Adrian Weckler: 'La Liga's own goal recording app users on phones will stoke privacy row as to who else is listening in'
Just when you thought your phone wasn't secretly recording you, one of the football world's most prestigious sports organisations has been caught doing just that.
La Liga, the Spanish equivalent of football's Premier League and home to Real Madrid and Barcelona, has been fined €250,000 for surreptitiously recording snippets of audio from people's smartphones.
The fine, handed down by Spain's data protection authority, is one of the first major European penalties under GDPR.
The sports body has admitted programming its 'La Liga' app to trigger a smartphone user's microphone in a semi-secret fashion. The app has been downloaded by millions of people.
La Liga's excuse is that it's trying to crack down on illegal football streaming. So it programmed the app to listen for the sound of a TV in the background playing a La Liga football game. It then combined this with the phone's location data to check whether that establishment has a licence to show such premium content. In other words, the organisation is using ordinary people as electronic snitches.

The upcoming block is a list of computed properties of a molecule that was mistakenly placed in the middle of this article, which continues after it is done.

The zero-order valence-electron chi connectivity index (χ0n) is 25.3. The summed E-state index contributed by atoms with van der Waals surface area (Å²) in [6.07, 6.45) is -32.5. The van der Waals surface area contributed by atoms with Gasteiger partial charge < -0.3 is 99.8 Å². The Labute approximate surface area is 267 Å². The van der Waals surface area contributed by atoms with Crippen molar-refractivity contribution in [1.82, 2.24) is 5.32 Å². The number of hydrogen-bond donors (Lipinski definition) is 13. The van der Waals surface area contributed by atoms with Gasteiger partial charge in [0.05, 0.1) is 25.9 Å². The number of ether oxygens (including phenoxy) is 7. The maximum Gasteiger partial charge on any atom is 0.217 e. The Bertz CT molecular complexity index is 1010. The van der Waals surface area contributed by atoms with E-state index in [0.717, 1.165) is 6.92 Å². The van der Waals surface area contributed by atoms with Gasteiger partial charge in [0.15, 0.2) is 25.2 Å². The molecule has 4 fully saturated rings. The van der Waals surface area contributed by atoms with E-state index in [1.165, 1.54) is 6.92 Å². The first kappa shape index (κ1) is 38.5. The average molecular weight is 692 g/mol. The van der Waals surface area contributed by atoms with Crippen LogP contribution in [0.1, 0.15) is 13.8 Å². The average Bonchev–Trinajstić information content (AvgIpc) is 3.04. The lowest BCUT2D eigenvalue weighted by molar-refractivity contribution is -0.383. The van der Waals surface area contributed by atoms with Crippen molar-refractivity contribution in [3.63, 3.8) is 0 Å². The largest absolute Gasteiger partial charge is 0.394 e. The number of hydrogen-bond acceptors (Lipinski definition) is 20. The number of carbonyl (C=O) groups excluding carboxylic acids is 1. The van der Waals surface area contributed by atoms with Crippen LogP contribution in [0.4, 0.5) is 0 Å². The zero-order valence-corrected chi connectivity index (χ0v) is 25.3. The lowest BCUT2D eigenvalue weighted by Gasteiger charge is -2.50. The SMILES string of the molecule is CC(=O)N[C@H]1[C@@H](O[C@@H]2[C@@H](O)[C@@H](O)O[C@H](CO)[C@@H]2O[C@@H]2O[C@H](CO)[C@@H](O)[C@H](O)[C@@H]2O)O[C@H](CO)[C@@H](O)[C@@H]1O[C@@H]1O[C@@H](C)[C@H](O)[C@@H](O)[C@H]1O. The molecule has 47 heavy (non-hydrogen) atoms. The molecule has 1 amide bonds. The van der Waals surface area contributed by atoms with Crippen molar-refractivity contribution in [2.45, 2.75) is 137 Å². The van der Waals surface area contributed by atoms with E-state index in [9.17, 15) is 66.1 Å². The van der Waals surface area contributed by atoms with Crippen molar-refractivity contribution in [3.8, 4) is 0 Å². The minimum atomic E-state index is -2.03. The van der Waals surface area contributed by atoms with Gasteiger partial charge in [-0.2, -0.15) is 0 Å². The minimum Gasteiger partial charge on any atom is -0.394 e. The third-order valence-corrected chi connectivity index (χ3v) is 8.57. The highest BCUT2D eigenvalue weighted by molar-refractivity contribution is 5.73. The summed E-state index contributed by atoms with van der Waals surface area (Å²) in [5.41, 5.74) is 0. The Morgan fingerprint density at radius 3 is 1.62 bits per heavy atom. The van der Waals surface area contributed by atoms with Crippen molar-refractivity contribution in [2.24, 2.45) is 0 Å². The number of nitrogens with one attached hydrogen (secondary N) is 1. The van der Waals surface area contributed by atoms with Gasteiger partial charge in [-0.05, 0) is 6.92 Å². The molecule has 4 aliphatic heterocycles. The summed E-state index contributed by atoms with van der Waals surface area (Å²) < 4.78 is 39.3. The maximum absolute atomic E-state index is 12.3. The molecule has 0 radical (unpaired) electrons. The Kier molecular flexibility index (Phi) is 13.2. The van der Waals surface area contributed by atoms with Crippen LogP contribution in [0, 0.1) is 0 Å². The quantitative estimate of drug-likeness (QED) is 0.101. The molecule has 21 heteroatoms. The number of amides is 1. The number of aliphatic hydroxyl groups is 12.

La Liga's defence is that it's losing money to piracy, making such moves necessary. Data protection authorities, citing European GDPR law, disagree.
But the actual listening wasn't the basis for the fine. La Liga was penalised for not telling people sufficiently clearly what its app was doing. Instead of clear red warnings, the explanation is buried in its terms and conditions. For any Irish user that wants to see this in action, the app is still available to download from the Android Play Store (the feature was never allowed by Apple, which has stricter privacy policies in its App Store than Google).
While La Liga "disagrees profoundly" with the penalty, calling it "unjust, unfounded and disproportionate", the affair may now reopen a perennial sore point among the suspicious and the paranoid: if La Liga was secretly doing it, couldn't Facebook and others be doing likewise?
Other recent controversies have contributed to suspicion on the topic.
In April, Amazon admitted that some of its staff are tasked with listening to what we say to Alexa, Amazon's voice system.
This includes misfires, where Alexa accidentally listens to us without a trigger word being used. Alexa is the backbone of the Amazon Echo smart speaker, which is now used in tens of thousands of Irish kitchens and bedrooms.
The company claimed this is to improve the quality of Amazon's artificial intelligence.
Facebook has always denied that it 'listens' to our conversations for the purposes of placing ads.
La Liga's defiance won't quell cynicism over the issue.